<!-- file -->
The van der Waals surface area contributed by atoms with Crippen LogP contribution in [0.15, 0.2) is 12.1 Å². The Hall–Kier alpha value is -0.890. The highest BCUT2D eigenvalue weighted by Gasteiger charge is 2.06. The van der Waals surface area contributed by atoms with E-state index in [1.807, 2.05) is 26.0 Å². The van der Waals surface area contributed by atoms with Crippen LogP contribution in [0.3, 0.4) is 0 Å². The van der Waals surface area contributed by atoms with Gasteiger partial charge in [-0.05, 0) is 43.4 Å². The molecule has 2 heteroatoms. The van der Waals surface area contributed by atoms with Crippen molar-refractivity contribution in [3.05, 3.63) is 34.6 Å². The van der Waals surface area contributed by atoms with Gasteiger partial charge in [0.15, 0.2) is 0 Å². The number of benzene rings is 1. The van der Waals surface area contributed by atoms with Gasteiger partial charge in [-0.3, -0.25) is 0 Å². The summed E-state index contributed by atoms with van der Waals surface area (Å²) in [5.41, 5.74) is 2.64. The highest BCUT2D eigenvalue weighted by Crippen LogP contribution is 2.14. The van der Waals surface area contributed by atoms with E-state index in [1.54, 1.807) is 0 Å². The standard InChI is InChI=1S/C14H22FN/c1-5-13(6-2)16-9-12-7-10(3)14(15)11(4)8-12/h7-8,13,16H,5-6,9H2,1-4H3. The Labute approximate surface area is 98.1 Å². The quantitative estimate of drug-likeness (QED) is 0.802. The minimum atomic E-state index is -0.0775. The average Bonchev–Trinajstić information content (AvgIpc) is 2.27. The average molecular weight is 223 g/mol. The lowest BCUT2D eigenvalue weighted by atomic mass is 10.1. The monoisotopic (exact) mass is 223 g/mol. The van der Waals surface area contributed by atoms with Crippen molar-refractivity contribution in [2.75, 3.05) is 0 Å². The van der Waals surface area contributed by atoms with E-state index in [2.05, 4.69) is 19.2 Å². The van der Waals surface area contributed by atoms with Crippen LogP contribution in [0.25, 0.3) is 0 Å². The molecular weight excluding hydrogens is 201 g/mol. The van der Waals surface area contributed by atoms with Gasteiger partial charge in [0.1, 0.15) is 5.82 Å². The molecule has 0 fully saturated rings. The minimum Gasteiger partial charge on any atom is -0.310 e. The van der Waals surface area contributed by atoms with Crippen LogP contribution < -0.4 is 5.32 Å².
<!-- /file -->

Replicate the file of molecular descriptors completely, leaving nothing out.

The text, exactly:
The van der Waals surface area contributed by atoms with Crippen LogP contribution in [0.15, 0.2) is 12.1 Å². The Hall–Kier alpha value is -0.890. The highest BCUT2D eigenvalue weighted by Gasteiger charge is 2.06. The van der Waals surface area contributed by atoms with E-state index in [1.807, 2.05) is 26.0 Å². The van der Waals surface area contributed by atoms with Crippen LogP contribution in [0.3, 0.4) is 0 Å². The van der Waals surface area contributed by atoms with Gasteiger partial charge in [-0.05, 0) is 43.4 Å². The molecule has 2 heteroatoms. The van der Waals surface area contributed by atoms with Crippen molar-refractivity contribution in [3.05, 3.63) is 34.6 Å². The van der Waals surface area contributed by atoms with Gasteiger partial charge in [0.15, 0.2) is 0 Å². The number of benzene rings is 1. The van der Waals surface area contributed by atoms with Gasteiger partial charge in [-0.3, -0.25) is 0 Å². The summed E-state index contributed by atoms with van der Waals surface area (Å²) in [5.41, 5.74) is 2.64. The highest BCUT2D eigenvalue weighted by Crippen LogP contribution is 2.14. The van der Waals surface area contributed by atoms with E-state index in [1.54, 1.807) is 0 Å². The standard InChI is InChI=1S/C14H22FN/c1-5-13(6-2)16-9-12-7-10(3)14(15)11(4)8-12/h7-8,13,16H,5-6,9H2,1-4H3. The Labute approximate surface area is 98.1 Å². The quantitative estimate of drug-likeness (QED) is 0.802. The minimum atomic E-state index is -0.0775. The average Bonchev–Trinajstić information content (AvgIpc) is 2.27. The average molecular weight is 223 g/mol. The lowest BCUT2D eigenvalue weighted by atomic mass is 10.1. The monoisotopic (exact) mass is 223 g/mol. The van der Waals surface area contributed by atoms with Crippen molar-refractivity contribution in [2.75, 3.05) is 0 Å². The van der Waals surface area contributed by atoms with E-state index in [2.05, 4.69) is 19.2 Å². The van der Waals surface area contributed by atoms with Crippen LogP contribution in [0.25, 0.3) is 0 Å². The molecular weight excluding hydrogens is 201 g/mol. The van der Waals surface area contributed by atoms with Gasteiger partial charge in [0.1, 0.15) is 5.82 Å². The molecule has 0 fully saturated rings. The minimum Gasteiger partial charge on any atom is -0.310 e. The van der Waals surface area contributed by atoms with Crippen LogP contribution < -0.4 is 5.32 Å².